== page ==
I’m not sure where the Myall Trail gets its name from: it’s a term used for an Australian acacia tree, as well as a pejorative word for “an Aboriginal person living in a traditional way”. The origin of the word is said to be from the Dharug word myal or miyal, meaning a “person from another tribe”. I’d discovered the Myall Trail a few years ago when I had a bit of time to explore the area while my son was playing cricket at a nearby oval – but didn’t get very far along the trail. This time I’m accompanied by local bushwalker Matt Niven, who’s sharing some of the secrets of the Myall Trail.
Starting near the Ku-ring-Chase National Park entry station on Ku-ring-Chase Road, a narrow bushwalking heads north through the bush to meet the Deadmans Trail,
The Deadmans Trail follows some powerlines before meeting the Myall Trail, which skirts around a National Parks and Wildlife Service (NPWS) depot.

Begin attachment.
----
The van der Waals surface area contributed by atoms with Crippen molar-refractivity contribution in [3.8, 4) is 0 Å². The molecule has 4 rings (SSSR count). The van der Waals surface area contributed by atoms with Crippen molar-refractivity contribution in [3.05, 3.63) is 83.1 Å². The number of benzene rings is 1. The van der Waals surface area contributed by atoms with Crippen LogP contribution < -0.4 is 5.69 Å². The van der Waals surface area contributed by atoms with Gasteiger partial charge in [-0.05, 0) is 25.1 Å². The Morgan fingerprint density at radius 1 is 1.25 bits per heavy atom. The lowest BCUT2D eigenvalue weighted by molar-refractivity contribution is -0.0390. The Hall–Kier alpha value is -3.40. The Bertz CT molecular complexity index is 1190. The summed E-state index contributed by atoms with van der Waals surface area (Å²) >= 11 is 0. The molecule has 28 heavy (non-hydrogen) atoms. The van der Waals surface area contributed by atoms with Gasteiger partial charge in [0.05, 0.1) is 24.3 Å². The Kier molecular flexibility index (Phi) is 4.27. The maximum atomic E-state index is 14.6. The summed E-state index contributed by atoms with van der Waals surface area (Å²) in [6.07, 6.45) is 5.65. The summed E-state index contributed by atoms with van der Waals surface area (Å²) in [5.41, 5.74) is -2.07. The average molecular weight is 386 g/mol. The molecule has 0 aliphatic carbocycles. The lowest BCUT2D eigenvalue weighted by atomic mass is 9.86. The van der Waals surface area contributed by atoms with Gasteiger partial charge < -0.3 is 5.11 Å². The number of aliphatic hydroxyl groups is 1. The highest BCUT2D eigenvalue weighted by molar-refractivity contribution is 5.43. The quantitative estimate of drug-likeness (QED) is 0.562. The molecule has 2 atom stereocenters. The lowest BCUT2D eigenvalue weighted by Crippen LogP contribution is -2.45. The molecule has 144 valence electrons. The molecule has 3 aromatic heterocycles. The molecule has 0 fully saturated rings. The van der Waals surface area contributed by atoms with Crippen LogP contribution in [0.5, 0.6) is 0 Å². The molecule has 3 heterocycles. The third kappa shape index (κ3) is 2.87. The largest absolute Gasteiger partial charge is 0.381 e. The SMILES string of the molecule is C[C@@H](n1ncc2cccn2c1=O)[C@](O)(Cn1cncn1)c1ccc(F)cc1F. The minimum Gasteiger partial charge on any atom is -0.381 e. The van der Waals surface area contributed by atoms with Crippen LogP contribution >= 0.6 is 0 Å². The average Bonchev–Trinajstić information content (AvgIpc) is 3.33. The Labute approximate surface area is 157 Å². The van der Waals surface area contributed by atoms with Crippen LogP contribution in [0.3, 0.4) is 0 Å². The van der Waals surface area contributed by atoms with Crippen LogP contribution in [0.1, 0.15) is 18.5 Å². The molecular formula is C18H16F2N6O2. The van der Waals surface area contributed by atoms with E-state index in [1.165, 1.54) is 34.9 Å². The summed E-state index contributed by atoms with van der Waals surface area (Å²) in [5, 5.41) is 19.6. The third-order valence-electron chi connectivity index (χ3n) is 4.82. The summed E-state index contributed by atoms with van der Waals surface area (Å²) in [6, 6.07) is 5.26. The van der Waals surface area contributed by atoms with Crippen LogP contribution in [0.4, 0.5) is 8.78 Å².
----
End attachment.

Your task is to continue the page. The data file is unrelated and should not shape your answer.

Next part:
The Myall Trail, once you get past the NPWS depot and assorted piles of timber and sandstone, is a pleasant walk along the wide firetrail. Thick scrub on both sides of the trail is gradually replaced by tall eucalypt forest as we continue along the ridge.
Hidden in often thick scrub off the trail are a number of Aboriginal engraving sites, with the many animal motifs suggesting that this area was a rich hunting ground.
The firetrail stops at the end of the ridge, with sweeping views over the valley toward Appletree Bay and Bobbin Head – marred only by high voltage power lines directly in front of us.
We return the same way; you could also continue along Depot Road, a sealed road from the NPWS depot to Ku-ring-gai Chase Road. (Just off the Myall Trail is the site of the Barbara Trig – one of many trig stations around NSW – but there is no signs left of it.)
For more bushwalks (as well as swimming spots and other activities) visit the Guide to Ku-ring-gai Chase National Park.